A look back on an evening when Nigeria were defeated by Ghana, and when West African football struggled to deliver, asking questions of Keshi’s approach in the process
By Solace Chukwu
The Black Stars progressed to the CHAN final after a drab semi-final against the Super Eagles was decided on penalties. The widely-anticipated “West African Derby” failed to live up to the hype.
Stephen Keshi’s major question before the match was how to replace the injured Gbolahan Salami.
Nanen Imenger would have been a straight swap, but he has yet to start a game this tournament, so Keshi reprised the frontline that did so poorly in the opening tournament loss to Mali: Ifeanyi Ede went central, and Aliyu Ibrahim was handed a place on the right of the attack. Solomon Kwambe was brought back in after serving his suspension, so Erhun Obanor dropped out and Bright Esieme went to left back. Ghana lined up in a 4-4-2.
Before the game, Ghana’s coach Maxwell Konadu acknowledged the superior quality of the Nigerian side, and his side made this game tremendously ill-tempered. This strategy, while uneasy on the eye, served to break up the flow of the game; a stop-start contest is always likely to favour the less technically-proficient side.
Stephen Keshi | Decisions under the spotlight
Once the ball was played forward, Ghana got in the faces of the Super Eagles players, and the referee did seem to lose control of the game.
Ghana’s front two played a key part in this game.
Defensively, they worked hard to block the passing lanes into Abdullahi Shehu and Ugonna Uzochukwu; at one point Azubuike Egwuekwe knocked a long ball out of play and immediately apologized, saying there was no open pass.
Going forward, Yahaya Abubakar dropped deeper and Seidu Bansey stayed higher up, playing on Egwuekwe’s shoulder. Yahaya kept winning his duels against Odunlami though, and was allowed far too much space to turn, so like the previous game against Morocco, Egwuekwe switched sides so he could be up against him. Yahaya was significantly less influential thereafter, and also switched sides.
Considering the immediacy of Ghana’s pressure in midfield, the trio of Ali, Shehu and Uzochukwu ought to have found it easier to retain possession due to their numerical superiority in the middle.However. their lack of composure was so blatant: careless passes, wrong decisions and errant ball control under pressure undermined their advantage.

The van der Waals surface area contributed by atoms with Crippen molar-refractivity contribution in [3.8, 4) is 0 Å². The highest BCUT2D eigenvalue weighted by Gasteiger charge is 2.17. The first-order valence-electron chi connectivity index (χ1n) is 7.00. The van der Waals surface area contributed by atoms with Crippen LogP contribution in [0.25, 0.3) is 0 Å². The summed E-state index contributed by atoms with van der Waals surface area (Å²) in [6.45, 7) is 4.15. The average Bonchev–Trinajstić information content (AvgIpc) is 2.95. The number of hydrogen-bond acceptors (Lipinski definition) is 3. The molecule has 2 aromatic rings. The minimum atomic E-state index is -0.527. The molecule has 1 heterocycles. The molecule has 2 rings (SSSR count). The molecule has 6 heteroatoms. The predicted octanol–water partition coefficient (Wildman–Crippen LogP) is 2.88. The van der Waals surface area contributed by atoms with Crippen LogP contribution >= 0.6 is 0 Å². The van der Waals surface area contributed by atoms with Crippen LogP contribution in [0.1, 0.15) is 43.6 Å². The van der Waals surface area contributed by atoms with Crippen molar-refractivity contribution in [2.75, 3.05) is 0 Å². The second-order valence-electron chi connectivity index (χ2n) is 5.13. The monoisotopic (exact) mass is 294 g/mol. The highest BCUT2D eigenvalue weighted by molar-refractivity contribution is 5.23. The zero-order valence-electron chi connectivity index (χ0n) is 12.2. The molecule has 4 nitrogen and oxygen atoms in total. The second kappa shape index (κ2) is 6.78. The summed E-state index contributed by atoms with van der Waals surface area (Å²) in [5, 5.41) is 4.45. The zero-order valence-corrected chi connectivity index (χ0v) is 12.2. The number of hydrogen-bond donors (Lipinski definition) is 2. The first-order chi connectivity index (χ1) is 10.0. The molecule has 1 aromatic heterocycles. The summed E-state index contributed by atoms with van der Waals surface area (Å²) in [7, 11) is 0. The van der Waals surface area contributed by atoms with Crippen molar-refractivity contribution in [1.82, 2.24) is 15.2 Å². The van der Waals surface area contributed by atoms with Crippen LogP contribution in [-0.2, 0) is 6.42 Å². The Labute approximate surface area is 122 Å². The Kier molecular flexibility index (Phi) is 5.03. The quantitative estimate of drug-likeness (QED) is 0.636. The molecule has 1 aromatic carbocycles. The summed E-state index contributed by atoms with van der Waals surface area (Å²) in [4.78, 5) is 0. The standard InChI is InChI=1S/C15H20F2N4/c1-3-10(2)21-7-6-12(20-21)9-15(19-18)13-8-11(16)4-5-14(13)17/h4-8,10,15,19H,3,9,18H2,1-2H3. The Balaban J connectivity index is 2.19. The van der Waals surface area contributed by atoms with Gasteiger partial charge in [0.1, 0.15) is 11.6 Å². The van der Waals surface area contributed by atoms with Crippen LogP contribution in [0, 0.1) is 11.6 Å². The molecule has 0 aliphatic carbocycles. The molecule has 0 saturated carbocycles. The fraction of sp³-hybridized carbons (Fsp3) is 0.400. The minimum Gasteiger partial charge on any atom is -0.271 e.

Gbolahan Salami | Could he have made a difference?
Ede upfront also contrived to have an exceptionally poor game, looking completely out of place. He will point to his stats: two goals and two assists in five games sounds good, but he has been pallid all tournament long. He failed to hold the ball up or link up with others, and was rightly withdrawn in the second period for Imenger.
The overly physical approach of the Black Stars eventually came back to bite them, Kwabena Adusei was sent off for a second bookable offence. Maxwell Konadu withdrew Bansey, brought on a midfielder and went to a 4-4-1 formation, with containment on his mind. At this point, Joshua Obaje had come on for Rabiu Ali and Nigeria were playing with two strikers upfront.
Curiously, Stephen Keshi did not react to this situation.
It is sometimes a lot harder to play against 10 men without making changes.
Surely it would have been expedient to get the fullbacks higher up the pitch and get Uzoenyi and Abubakar into slightly central positions between the lines. This would have created different angles of attack and given the Ghanaians something more to think about.
Also, why not bring on Obanor to offer natural width on the left? Esieme offers little going forward from left back, as he constantly has to check back onto his right foot. When Keshi eventually brought on a direct dribbler as a wildcard, it was disappointingly in a straight swap for Abubakar.
Yahaya Mohammed | Can the Ghana forward grab more headlines in the final?
As if to illustrate, the only two worthwhile chances the Super Eagles created in extra time were an example of what they needed to be doing more often.
On the counter from a cleared corner, Uzoenyi cut inside and played in Shehu, who had made a run behind the Ghanaian defence. He squared for Imenger, who put it over from inside the 6-yard box.
In the final minute, Solomon Kwambe got forward to stretch the play and swung in a cross. Uzochukwu got his head to it, but goalkeeper Stephen Adams pulled off an excellent reaction save.
The first involved a run-in behind, something sorely lacking all game from the Super Eagles midfield. That was the only time in 120 minutes that they penetrated the Ghanaian defence, and the Black Stars were eminently comfortable defending what was in front of them for the previous entirety of the contest. The second involved a full back in an advanced position, overloading the flank and stretching the play horizontally.
Ghana kept their composure in the ensuing shoot-out, and were deserving of the win: they were organized defensively and forced their opponents to play how they wanted.
Strategically, Maxwell Konadu prevailed. Stephen Keshi has shown that between games he has the savvy to pick up on problems and fix them, but his substitutions in this game were uninspiring and he did not alter the shape of his team to press home their numerical advantage. The midfield was disjointed; Shehu had his poorest game in the tournament, and Ali was a shadow of himself.
Amidst the disappointment of losing bragging rights, it must be remembered that a semi-final appearance in a tournament debut is not to be sniffed at. Keshi has done well to drag this team this far. A third place playoff against Zimbabwe awaits.